Later that summer she returned for her second transplant but was finally able to come home to Scotland in August. Later this year Shannon will return to hospital in London as she is due surgery on her spine.
Now Shannon is planning her wedding to partner Mark in October next year, with the couple’s 11-month-old son Hunter, right at the heart of the big day.
She said: “I have everything to live for.
“I’m getting married next year to the love of my life who has been there every step of the way. On our wedding day, I’ll walk down the aisle with our son Hunter in my arms. I discovered I was pregnant with Hunter during the darkest of times when I was struggling to come to terms with the news that the cancer I thought had gone for good was back.
“It was frightening when I was informed that if I didn’t start chemotherapy straight away then I wouldn’t be alive to see my baby grow up.”
With around 34,600 people in Scotland diagnosed with cancer every year, Shannon hopes her story will inspire Scots to unite against the disease by raising money to help make the next cancer breakthrough happen.
“Cancer took many things, at times cancer took my dignity, my confidence, my happiness, my hair. Some days I’d look in the mirror, break down and think, ‘why me?’ But knowing I was going to be a mum motivated me, it made me determined to keep going.
“It’s amazing being a mum and I wake up every morning feeling so unbelievably lucky that I have my beautiful, miracle son. I want to Stand Up To Cancer to give people with cancer strength and help them know they’re not alone,” she added.
Shannon said: “I’m lucky to have so many special people in my life.
“There have been moments throughout this journey where I’ve almost completely lost myself to the point of no return. However ugly these moments felt, the people I love around me helped make me stronger. They’ve helped me to see that cancer never wins. I want to thank Professor Michael Seckl of Charing Cross Hospital for saving my life and my son’s life. I will be eternally indebted to him and he will continue to lead my care.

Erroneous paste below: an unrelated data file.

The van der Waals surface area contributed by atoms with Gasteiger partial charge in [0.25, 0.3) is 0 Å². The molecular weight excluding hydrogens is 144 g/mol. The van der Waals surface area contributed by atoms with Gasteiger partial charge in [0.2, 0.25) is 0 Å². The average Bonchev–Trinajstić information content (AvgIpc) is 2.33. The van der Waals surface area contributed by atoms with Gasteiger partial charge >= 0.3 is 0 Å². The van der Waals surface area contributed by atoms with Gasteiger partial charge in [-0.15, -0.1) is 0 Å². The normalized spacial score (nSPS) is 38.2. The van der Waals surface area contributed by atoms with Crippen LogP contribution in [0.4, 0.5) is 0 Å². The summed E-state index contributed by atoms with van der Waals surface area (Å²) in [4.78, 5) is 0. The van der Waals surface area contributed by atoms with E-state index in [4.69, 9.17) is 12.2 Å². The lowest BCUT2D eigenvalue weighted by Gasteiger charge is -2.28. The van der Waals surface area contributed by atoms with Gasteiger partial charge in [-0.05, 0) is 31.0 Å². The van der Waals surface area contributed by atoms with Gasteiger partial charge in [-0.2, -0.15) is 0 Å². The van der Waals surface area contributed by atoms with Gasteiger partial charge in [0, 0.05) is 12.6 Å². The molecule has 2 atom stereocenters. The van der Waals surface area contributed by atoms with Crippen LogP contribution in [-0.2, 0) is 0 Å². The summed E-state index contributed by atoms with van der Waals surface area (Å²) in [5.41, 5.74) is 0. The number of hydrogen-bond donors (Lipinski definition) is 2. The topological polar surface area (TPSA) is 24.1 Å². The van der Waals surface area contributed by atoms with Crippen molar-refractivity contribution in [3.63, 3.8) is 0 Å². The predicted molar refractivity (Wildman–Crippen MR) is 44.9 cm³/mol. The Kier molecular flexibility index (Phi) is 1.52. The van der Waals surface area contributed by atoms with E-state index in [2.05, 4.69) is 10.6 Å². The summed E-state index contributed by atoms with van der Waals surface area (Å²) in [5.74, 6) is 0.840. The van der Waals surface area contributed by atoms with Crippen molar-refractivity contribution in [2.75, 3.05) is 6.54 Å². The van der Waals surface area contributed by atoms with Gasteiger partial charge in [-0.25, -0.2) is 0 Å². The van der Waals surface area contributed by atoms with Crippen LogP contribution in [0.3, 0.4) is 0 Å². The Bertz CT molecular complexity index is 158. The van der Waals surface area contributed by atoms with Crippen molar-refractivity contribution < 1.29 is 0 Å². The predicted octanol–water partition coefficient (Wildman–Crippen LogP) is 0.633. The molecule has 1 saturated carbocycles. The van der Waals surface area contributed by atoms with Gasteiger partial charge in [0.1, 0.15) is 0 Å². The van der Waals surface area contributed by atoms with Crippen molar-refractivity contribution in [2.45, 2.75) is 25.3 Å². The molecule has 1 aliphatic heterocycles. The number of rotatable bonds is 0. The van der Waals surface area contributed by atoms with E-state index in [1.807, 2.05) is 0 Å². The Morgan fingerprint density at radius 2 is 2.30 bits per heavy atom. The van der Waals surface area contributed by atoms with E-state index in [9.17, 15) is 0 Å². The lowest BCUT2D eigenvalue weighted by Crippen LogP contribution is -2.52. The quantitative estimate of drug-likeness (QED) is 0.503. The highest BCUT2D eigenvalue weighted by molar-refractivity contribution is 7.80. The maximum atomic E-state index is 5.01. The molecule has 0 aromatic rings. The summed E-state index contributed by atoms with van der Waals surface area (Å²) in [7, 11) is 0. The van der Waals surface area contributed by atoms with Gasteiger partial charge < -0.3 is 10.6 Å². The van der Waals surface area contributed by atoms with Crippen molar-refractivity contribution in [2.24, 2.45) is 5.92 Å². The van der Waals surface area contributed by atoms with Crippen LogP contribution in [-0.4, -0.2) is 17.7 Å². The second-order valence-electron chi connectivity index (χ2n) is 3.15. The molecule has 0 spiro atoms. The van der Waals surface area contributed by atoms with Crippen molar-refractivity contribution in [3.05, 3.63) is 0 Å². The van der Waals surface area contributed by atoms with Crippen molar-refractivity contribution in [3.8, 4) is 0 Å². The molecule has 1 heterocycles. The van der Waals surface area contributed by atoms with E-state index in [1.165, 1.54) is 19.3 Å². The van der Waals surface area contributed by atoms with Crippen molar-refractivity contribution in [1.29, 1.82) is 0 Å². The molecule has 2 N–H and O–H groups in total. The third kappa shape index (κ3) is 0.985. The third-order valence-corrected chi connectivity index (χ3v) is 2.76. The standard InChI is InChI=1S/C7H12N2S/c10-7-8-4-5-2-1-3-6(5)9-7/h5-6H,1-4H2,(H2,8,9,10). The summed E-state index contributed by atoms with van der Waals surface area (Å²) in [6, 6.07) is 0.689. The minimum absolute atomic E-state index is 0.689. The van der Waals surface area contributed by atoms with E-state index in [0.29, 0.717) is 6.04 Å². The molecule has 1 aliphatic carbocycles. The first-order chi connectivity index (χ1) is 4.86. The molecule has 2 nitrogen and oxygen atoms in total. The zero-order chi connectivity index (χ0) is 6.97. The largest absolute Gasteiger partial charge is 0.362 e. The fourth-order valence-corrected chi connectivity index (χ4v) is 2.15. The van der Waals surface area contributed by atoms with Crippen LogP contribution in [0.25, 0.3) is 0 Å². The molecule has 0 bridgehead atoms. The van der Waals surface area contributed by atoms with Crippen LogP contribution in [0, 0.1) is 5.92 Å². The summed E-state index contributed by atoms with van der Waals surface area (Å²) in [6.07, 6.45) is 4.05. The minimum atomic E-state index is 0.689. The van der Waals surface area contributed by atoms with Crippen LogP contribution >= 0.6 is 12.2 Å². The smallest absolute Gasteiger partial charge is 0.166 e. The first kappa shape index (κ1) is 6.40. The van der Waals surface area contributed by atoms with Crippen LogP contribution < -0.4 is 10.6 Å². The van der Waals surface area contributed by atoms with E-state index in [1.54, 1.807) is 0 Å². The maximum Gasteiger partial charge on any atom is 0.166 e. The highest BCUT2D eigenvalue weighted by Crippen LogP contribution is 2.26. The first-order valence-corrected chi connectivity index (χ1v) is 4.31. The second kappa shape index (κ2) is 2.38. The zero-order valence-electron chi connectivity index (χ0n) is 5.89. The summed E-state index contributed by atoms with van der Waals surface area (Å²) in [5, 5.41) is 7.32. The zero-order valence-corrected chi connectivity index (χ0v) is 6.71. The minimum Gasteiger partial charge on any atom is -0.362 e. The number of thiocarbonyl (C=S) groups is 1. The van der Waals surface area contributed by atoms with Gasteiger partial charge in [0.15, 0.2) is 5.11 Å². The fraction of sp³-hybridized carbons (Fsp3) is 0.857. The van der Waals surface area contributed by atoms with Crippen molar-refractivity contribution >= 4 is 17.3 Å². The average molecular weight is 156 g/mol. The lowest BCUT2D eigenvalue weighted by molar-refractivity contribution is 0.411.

“And in Scotland, I’d like to thank my GP Dr Colin Levin for saving my life back in 2020, sending me to hospital where they first discovered my cancer. I want to thank my maternity doctor Dr Binita Pande of Ninewells Hospital who saved my son’s life in the most challenging of times. I’d also like to thank my gynaecologist Dr Vimala Nellore of Ninewells hospital who treated me when I was first diagnosed and to thank my oncologist Dr Michelle Ferguson for helping me get to where I am today.”
Since its launch in 2012, Stand Up To Cancer has raised more than £93m, funding 64 clinical trials and research projects involving more than 13,000 cancer patients.
Cancer Research UK spokeswoman for Scotland, Lisa Adams, said: “Thanks to our supporters, our researchers are working tirelessly to help more people with cancer survive – from developing a molecule to super-charge the immune system to attack tumours, to re-programming viruses to seek and destroy cancer cells.
“But we must go further and faster. One in two of us will get cancer in our lifetime. All of us can help beat it. That’s why we’re asking everyone to Stand Up To Cancer with us. Whether it’s choosing to donate, fundraise, or tackle the ups and downs of our squats challenge, if thousands of us take a stand we’ll speed up the progress of vital research – meaning more people live longer, better lives, free from the fear of cancer.”